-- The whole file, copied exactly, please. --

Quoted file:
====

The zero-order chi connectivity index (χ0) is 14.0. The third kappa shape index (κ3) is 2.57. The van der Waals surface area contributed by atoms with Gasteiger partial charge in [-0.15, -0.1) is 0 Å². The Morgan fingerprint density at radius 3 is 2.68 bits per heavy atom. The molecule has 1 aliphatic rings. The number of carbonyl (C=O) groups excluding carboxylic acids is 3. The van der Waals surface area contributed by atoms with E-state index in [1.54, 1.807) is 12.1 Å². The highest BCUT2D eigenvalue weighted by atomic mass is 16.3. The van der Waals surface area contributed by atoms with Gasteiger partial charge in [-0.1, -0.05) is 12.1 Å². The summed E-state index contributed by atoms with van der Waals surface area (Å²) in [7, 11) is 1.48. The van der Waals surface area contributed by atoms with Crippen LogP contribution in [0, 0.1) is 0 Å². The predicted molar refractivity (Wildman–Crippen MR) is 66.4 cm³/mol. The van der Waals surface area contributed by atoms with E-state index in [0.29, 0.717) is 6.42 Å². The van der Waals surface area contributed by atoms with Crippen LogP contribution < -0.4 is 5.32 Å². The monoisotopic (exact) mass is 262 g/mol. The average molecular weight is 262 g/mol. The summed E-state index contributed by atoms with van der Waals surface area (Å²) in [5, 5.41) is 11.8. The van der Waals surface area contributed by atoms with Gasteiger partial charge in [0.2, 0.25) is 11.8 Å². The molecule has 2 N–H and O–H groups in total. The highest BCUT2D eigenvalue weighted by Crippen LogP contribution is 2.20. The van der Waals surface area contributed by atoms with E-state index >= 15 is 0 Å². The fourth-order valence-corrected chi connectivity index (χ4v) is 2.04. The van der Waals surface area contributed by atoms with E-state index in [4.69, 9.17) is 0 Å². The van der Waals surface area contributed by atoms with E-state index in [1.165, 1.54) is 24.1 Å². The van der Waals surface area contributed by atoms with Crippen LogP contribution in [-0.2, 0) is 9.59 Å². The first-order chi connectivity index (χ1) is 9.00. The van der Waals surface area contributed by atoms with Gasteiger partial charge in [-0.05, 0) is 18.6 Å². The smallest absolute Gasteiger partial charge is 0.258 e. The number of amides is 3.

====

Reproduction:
The zero-order chi connectivity index (χ0) is 14.0. The third kappa shape index (κ3) is 2.57. The van der Waals surface area contributed by atoms with Gasteiger partial charge in [-0.15, -0.1) is 0 Å². The Morgan fingerprint density at radius 3 is 2.68 bits per heavy atom. The molecule has 1 aliphatic rings. The number of carbonyl (C=O) groups excluding carboxylic acids is 3. The van der Waals surface area contributed by atoms with E-state index in [1.54, 1.807) is 12.1 Å². The highest BCUT2D eigenvalue weighted by atomic mass is 16.3. The van der Waals surface area contributed by atoms with Gasteiger partial charge in [-0.1, -0.05) is 12.1 Å². The summed E-state index contributed by atoms with van der Waals surface area (Å²) in [7, 11) is 1.48. The van der Waals surface area contributed by atoms with Crippen LogP contribution in [0, 0.1) is 0 Å². The predicted molar refractivity (Wildman–Crippen MR) is 66.4 cm³/mol. The van der Waals surface area contributed by atoms with E-state index in [0.29, 0.717) is 6.42 Å². The van der Waals surface area contributed by atoms with Crippen LogP contribution < -0.4 is 5.32 Å². The monoisotopic (exact) mass is 262 g/mol. The average molecular weight is 262 g/mol. The summed E-state index contributed by atoms with van der Waals surface area (Å²) in [5, 5.41) is 11.8. The van der Waals surface area contributed by atoms with Gasteiger partial charge in [0.2, 0.25) is 11.8 Å². The molecule has 2 N–H and O–H groups in total. The highest BCUT2D eigenvalue weighted by Crippen LogP contribution is 2.20. The van der Waals surface area contributed by atoms with E-state index >= 15 is 0 Å². The fourth-order valence-corrected chi connectivity index (χ4v) is 2.04. The van der Waals surface area contributed by atoms with E-state index in [4.69, 9.17) is 0 Å². The van der Waals surface area contributed by atoms with E-state index in [1.165, 1.54) is 24.1 Å². The van der Waals surface area contributed by atoms with Crippen LogP contribution in [-0.2, 0) is 9.59 Å². The first-order chi connectivity index (χ1) is 9.00. The van der Waals surface area contributed by atoms with Gasteiger partial charge in [-0.05, 0) is 18.6 Å². The smallest absolute Gasteiger partial charge is 0.258 e. The number of amides is 3.